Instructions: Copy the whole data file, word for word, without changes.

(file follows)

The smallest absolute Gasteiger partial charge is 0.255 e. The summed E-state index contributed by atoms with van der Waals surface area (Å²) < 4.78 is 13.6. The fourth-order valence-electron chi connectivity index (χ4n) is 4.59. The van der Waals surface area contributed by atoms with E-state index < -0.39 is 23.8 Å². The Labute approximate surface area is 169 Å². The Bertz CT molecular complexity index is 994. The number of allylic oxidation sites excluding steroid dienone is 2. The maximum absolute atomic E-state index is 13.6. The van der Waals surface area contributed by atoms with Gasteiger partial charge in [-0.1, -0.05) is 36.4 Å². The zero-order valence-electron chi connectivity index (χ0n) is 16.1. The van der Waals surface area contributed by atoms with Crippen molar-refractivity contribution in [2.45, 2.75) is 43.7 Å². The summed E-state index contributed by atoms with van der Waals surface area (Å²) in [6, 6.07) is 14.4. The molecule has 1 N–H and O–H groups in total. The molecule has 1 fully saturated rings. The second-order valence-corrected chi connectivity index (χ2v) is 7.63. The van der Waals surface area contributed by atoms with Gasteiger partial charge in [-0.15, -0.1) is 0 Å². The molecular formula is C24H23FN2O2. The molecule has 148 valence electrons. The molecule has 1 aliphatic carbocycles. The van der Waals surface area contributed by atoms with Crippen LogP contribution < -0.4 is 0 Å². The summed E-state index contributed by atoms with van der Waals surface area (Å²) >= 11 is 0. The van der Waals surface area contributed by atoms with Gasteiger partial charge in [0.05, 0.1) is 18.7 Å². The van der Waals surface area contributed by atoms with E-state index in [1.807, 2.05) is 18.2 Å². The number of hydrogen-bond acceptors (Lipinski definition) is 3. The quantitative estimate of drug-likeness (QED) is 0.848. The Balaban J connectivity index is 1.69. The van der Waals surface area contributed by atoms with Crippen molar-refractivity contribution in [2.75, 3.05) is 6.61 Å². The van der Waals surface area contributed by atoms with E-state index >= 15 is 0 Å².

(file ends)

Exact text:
The smallest absolute Gasteiger partial charge is 0.255 e. The summed E-state index contributed by atoms with van der Waals surface area (Å²) < 4.78 is 13.6. The fourth-order valence-electron chi connectivity index (χ4n) is 4.59. The van der Waals surface area contributed by atoms with E-state index < -0.39 is 23.8 Å². The Labute approximate surface area is 169 Å². The Bertz CT molecular complexity index is 994. The number of allylic oxidation sites excluding steroid dienone is 2. The maximum absolute atomic E-state index is 13.6. The van der Waals surface area contributed by atoms with Gasteiger partial charge in [-0.1, -0.05) is 36.4 Å². The zero-order valence-electron chi connectivity index (χ0n) is 16.1. The van der Waals surface area contributed by atoms with Crippen molar-refractivity contribution in [2.45, 2.75) is 43.7 Å². The summed E-state index contributed by atoms with van der Waals surface area (Å²) in [6, 6.07) is 14.4. The molecule has 1 N–H and O–H groups in total. The molecule has 1 fully saturated rings. The second-order valence-corrected chi connectivity index (χ2v) is 7.63. The van der Waals surface area contributed by atoms with Gasteiger partial charge in [-0.15, -0.1) is 0 Å². The molecular formula is C24H23FN2O2. The molecule has 148 valence electrons. The molecule has 1 aliphatic carbocycles. The van der Waals surface area contributed by atoms with Crippen LogP contribution < -0.4 is 0 Å². The summed E-state index contributed by atoms with van der Waals surface area (Å²) >= 11 is 0. The van der Waals surface area contributed by atoms with Gasteiger partial charge in [0.05, 0.1) is 18.7 Å². The van der Waals surface area contributed by atoms with E-state index in [1.807, 2.05) is 18.2 Å². The number of hydrogen-bond acceptors (Lipinski definition) is 3. The quantitative estimate of drug-likeness (QED) is 0.848. The Balaban J connectivity index is 1.69. The van der Waals surface area contributed by atoms with Crippen molar-refractivity contribution in [2.75, 3.05) is 6.61 Å². The van der Waals surface area contributed by atoms with E-state index >= 15 is 0 Å².